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Georgia Man Sues Takeda After Developing Actos Bladder Cancer

A Georgia man who developed bladder cancer after taking the diabetes medication Actos for nearly five years has sued Takeda Pharmaceuticals, the drug’s manufacturer. The plaintiff, Marvin C. Ogle, filed his lawsuit on November 6, 2012 in the Circuit Court of Cook County, Illinois. Ogle’s complaint is one of many Actos lawsuits that have been filed against the drug company by plaintiffs who were diagnosed with bladder cancer after taking the medication.

According to his complaint, Ogle began taking Actos to treat his Type II diabetes in July 2004, and continued taking it for nearly five years, until June 2009. The plaintiff had a CT scan on April 22, 2010, followed by a cytoscopy on April 26, 2010. A year later, on May 13, 2011, he was diagnosed with bladder cancer.

Plaintiff forced to undergo multiple treatments for bladder cancer

Because of his bladder cancer, Ogle has been forced to submit to a battery of invasive tests and treatments, the lawsuit says, including a transurethral resection of the bladder tumor, a bilateral retrograde pyelogram, a left ureteral stent placement, clot evacuation, and Bacillus Calmette-Guerin (BCG) treatments. He underwent his most recent treatment in March 2012, but may face additional treatments in future.

Lawsuit accuses Takeda of failure to warn

In his lawsuit, the plaintiff accuses Takeda of failure to warn doctors and patients about the life-threatening side effects of Actos. He states that he was unaware of the link between Actos use and bladder cancer until the FDA issued its June 16, 2011 public warning stating that use of Actos (pioglitazone) for more than one year was associated with an increased risk of bladder cancer. Ogle had taken Actos for almost five years.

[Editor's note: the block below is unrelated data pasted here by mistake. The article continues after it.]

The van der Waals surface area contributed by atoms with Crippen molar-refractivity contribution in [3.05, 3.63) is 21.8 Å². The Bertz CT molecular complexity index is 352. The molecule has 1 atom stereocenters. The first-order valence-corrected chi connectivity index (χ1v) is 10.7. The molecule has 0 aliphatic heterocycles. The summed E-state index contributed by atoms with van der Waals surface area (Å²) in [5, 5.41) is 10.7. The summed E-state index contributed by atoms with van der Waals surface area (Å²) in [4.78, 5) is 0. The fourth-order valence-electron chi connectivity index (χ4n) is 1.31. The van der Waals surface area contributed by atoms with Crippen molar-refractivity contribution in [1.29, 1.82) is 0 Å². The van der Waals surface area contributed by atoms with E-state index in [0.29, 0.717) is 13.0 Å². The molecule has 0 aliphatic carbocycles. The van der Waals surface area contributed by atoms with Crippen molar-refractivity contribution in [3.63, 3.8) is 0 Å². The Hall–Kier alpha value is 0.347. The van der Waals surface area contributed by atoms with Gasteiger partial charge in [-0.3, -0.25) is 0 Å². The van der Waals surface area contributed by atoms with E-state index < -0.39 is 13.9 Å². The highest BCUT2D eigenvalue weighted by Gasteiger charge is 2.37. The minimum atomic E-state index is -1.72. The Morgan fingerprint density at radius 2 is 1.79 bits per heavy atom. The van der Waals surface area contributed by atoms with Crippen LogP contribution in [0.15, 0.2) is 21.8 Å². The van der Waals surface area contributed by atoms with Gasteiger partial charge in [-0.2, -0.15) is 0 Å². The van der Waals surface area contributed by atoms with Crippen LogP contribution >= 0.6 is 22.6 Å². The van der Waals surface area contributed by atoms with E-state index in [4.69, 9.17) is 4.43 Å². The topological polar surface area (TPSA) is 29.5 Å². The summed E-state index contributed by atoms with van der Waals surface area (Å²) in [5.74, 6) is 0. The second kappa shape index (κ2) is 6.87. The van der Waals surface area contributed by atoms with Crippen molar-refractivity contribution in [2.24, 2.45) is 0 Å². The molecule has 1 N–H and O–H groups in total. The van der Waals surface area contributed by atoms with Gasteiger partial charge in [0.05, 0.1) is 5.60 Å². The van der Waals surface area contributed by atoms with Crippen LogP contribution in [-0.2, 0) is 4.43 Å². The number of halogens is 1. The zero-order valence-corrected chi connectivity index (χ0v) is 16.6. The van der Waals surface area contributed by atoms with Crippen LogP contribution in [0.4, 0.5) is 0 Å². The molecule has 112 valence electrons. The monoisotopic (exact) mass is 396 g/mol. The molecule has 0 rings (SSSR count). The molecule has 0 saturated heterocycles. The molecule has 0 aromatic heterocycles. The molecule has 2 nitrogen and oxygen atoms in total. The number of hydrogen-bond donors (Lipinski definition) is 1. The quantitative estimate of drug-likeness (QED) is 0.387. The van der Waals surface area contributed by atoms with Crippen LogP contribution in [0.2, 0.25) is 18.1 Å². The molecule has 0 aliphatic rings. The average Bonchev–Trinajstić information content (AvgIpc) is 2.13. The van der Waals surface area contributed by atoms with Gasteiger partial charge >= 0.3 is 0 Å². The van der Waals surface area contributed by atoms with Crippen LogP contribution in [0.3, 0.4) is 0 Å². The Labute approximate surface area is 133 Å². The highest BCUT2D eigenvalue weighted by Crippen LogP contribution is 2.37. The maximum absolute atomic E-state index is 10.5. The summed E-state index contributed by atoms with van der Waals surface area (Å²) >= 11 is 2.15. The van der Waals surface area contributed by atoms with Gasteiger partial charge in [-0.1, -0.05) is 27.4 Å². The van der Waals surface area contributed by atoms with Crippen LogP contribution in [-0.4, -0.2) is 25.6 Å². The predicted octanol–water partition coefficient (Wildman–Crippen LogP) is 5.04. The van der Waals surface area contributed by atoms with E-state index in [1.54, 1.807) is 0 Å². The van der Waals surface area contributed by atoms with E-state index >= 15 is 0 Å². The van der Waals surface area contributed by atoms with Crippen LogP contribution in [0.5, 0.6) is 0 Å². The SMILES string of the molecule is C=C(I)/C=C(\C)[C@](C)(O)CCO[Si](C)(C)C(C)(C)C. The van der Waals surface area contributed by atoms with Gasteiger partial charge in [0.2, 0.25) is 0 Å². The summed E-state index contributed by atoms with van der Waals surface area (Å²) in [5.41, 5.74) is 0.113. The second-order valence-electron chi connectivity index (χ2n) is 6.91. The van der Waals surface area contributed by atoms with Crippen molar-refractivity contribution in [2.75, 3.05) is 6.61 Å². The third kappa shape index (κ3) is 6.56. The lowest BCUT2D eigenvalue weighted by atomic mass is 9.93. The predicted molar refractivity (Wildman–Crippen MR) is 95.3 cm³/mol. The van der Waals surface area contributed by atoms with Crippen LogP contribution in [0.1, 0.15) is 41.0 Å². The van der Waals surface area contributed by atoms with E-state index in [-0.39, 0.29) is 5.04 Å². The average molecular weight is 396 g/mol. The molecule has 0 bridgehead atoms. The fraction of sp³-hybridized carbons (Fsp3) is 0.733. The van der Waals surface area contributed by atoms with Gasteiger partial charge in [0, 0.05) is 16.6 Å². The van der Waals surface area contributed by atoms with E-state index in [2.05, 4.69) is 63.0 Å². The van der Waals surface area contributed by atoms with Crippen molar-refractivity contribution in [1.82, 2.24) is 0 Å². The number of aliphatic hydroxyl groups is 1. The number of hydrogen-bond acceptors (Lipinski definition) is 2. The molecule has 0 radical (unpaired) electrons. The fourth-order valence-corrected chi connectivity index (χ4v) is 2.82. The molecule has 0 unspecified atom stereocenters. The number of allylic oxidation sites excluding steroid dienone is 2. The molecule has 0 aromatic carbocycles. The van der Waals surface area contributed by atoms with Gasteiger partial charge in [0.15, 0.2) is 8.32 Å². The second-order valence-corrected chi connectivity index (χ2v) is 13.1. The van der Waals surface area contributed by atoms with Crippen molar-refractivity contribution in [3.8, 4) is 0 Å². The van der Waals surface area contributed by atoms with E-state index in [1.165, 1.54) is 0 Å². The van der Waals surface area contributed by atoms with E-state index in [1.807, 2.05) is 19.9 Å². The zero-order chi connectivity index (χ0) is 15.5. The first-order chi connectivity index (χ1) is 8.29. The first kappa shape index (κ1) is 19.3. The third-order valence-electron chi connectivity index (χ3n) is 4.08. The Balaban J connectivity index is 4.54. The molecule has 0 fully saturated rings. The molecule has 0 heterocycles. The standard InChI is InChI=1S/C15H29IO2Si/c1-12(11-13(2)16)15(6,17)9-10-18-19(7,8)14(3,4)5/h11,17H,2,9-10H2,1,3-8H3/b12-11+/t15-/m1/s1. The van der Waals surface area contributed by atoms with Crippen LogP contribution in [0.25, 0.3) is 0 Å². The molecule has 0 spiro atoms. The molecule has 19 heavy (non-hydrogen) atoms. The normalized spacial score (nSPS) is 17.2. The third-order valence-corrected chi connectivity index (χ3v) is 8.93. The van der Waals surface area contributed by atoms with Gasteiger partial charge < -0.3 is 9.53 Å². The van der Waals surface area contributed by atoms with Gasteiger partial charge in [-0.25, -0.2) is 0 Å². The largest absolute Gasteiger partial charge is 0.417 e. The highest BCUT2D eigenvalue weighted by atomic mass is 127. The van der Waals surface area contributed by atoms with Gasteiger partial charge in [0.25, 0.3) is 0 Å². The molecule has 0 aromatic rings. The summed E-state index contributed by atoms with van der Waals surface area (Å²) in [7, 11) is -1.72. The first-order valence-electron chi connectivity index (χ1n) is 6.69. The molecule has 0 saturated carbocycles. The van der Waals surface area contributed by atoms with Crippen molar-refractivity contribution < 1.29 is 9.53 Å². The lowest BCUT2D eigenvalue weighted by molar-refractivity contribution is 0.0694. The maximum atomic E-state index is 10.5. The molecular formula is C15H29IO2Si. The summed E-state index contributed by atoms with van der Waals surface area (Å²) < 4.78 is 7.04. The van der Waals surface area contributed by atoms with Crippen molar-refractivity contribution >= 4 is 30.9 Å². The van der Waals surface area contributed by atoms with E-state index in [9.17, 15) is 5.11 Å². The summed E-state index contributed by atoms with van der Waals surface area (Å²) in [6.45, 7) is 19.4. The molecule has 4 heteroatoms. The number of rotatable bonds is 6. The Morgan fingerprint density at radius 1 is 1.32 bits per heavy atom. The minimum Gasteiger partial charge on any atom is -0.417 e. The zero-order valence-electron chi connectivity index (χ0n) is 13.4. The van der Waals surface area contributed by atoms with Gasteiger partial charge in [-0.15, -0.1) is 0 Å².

The FDA then required Takeda to add a warning for bladder cancer to the Actos label, but the warning came too late for Ogle, who had been diagnosed with bladder cancer a month before the FDA warning was issued. Ogle says that if he had known of the risks associated with Actos, he would not have taken the drug, and that other, safer medications were available that he could have taken instead of Actos, had he been warned.

Ogle’s lawsuit brings counts of failure to warn, defective design, negligence, and negligent misrepresentation, and his wife claims loss of consortium. Ogle seeks $50,000 in damages.

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